As the legend of 1780 goes, right outside the gates of the palace, Queen Marie-Antoinette purchased a bracelet featuring seven cameos surrounded by garnets designed by Jean-Baptiste himself; it’s a bracelet to be admired today.
Also in Mellerio’s private gallery are 100 estate heritage pieces that the company tracked down and bought back from clients and at auctions. Diamond aficionados will be in awe of the peacock feather diamond brooch masterpiece bought by Empress Eugenie Bonaparte in 1867, with its detachable central eye and symbol for Mellerio, or the 2,659 stone corsage that once belonged to Princess Mathilde Bonaparte, Napoleon I’s niece, a frequent (and huge) patron of the brand.
While Mellerio’s customers may have preferred keeping their orders on the down low, they still passed on—through word of mouth—their loyalty to the brand, generation after generation. It’s for this reason that the jeweler has managed to sustain a trust-based relationship with the best suppliers through wars and the rises and falls of kingships, republics and empires alike.
As early as 1716, when granted the right by royal decree, “to work with gold and set precious stones,” the Mellerio family has obtained outstanding gemstones thanks to premium offers from their brokers. They also sold to their most prestigious clients gems from the French Crown jewels, as well as many dazzling diamonds from Golconda, the diamond’ s epicenter in India.
In the 1850s, through Mellerio, Russian Prince Nikolay Yusupov acquired the now legendary Polar Star (a 41.28 carat cushion-shaped brilliant diamond), the blue Sultan of Morocco and Rams Head.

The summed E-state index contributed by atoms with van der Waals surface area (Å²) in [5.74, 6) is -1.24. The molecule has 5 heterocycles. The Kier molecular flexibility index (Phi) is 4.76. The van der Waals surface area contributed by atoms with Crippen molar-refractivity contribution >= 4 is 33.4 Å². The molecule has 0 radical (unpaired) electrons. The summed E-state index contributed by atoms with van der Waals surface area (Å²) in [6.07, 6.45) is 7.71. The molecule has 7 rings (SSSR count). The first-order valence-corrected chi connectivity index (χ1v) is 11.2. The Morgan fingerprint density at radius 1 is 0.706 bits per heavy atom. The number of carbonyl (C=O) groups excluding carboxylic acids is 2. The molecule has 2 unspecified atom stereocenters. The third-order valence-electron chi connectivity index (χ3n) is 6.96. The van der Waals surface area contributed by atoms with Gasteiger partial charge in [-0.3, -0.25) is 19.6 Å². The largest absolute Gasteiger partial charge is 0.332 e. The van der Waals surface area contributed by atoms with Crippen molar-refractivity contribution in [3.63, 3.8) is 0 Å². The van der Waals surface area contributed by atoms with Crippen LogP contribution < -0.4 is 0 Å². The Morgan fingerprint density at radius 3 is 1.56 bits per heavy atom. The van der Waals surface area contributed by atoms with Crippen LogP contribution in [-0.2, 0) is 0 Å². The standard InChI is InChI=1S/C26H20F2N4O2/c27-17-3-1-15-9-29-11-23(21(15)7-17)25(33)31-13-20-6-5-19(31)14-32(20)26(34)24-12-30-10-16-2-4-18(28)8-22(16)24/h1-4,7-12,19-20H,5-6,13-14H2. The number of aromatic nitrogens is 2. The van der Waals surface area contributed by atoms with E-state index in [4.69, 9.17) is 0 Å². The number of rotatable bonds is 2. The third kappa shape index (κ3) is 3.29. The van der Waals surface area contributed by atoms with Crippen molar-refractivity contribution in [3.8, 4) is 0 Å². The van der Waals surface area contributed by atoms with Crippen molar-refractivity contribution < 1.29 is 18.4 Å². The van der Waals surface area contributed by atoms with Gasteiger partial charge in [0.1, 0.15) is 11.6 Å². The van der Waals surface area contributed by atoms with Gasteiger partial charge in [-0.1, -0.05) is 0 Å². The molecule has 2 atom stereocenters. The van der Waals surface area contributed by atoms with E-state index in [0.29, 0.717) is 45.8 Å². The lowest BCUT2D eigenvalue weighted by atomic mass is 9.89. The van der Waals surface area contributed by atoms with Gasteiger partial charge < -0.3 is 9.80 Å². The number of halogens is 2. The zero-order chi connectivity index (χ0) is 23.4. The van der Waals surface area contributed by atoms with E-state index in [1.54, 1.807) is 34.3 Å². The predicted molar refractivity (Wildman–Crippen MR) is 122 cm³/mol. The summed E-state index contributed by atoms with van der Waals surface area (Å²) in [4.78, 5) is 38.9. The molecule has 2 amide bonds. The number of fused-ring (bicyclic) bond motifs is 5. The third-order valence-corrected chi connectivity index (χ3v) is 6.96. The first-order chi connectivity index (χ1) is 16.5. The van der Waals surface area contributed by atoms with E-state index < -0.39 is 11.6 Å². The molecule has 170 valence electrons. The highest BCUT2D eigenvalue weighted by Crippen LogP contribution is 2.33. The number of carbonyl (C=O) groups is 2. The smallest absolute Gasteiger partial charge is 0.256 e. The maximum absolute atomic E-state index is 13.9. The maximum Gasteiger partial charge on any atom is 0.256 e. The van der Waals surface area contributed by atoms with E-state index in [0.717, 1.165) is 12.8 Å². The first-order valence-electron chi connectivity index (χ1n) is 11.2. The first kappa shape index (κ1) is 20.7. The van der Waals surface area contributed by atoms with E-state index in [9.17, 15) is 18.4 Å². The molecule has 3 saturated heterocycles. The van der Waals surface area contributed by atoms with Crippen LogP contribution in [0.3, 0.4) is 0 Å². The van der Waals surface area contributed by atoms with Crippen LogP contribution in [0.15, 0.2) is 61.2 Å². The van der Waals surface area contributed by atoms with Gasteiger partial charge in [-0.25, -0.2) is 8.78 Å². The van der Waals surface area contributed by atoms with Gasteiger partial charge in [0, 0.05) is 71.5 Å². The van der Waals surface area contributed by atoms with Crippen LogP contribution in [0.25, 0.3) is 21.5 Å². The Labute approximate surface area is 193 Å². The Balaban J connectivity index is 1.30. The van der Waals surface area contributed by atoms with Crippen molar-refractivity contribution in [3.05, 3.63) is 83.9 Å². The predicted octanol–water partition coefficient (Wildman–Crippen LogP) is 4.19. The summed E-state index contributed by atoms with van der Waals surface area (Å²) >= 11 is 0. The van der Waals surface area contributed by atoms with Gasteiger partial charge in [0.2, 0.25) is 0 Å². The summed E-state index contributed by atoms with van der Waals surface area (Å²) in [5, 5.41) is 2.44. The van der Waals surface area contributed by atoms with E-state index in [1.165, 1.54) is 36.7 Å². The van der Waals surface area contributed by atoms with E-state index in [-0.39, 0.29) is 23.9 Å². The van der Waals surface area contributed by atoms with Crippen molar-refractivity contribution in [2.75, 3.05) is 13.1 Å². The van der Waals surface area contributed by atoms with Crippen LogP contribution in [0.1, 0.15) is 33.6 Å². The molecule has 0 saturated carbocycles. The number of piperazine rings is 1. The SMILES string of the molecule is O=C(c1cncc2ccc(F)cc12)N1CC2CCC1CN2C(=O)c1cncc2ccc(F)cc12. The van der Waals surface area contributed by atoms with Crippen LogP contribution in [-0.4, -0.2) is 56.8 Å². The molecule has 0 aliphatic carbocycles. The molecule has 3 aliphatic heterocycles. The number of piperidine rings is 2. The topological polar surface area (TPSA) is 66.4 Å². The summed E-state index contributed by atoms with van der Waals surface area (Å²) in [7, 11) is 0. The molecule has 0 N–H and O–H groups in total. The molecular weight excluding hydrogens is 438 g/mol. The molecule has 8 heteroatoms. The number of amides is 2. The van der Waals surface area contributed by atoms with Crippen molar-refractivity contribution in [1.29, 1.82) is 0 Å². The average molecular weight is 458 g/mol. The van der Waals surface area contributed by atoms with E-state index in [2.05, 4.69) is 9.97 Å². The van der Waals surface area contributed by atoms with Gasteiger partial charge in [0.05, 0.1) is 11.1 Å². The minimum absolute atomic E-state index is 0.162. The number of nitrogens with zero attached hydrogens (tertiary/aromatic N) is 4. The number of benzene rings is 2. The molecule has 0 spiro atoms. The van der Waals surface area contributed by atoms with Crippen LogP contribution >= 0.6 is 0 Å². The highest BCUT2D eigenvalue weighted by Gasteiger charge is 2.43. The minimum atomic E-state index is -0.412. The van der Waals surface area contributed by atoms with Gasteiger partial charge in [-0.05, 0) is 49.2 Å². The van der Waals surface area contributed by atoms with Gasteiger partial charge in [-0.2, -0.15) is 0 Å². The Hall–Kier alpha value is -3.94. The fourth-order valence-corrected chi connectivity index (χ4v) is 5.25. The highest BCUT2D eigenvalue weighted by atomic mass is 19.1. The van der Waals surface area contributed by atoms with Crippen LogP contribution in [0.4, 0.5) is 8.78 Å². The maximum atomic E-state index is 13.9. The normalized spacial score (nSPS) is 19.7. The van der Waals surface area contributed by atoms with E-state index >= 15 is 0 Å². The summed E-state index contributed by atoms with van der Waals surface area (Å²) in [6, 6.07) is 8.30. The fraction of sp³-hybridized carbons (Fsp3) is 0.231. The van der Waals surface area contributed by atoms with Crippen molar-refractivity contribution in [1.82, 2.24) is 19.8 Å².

Of course, natural diamonds have remained a spectacular expression of many Mellerio contemporary creations for centuries. In 2005, Mellerio came up with a namesake cut. As Laure-Isabelle Mellerio says, “400 years to the service of diamond deserved a special cut.” The Mellerio Cut boasts a mesmerizing asymmetrical shape set on the aforementioned Empress Eugénie’s peacock feather brooch’s central elliptic-shaped emerald. A graceful rendering of this exclusive cut has since been patented and reimagined for everyday wear. It now ranks as one of the house’s client favorites.
Daring and Inventive
Associated with a classic image, Mellerio has nonetheless always held a true creative zeitgeist, as evident by its prize-winning sense of innovation. The maison pioneered transformable jewelry in the mid-19th century, using a flexible stem for the tree leaves-shaped brooch, allowing for the brooch’s parts to move gracefully, “like blades of grass blown by the wind.” The creation garnered an award, and later a patent, at the1855 world exhibit. The same flexibility and lightness can be found today in Mellerio’s delicate high jewelry today; its Maglia necklace scarf presents femininity and versatility, while its Indra collection of modular and playful stackable rings has a mounting that allows their precious stones to slightly oscillate.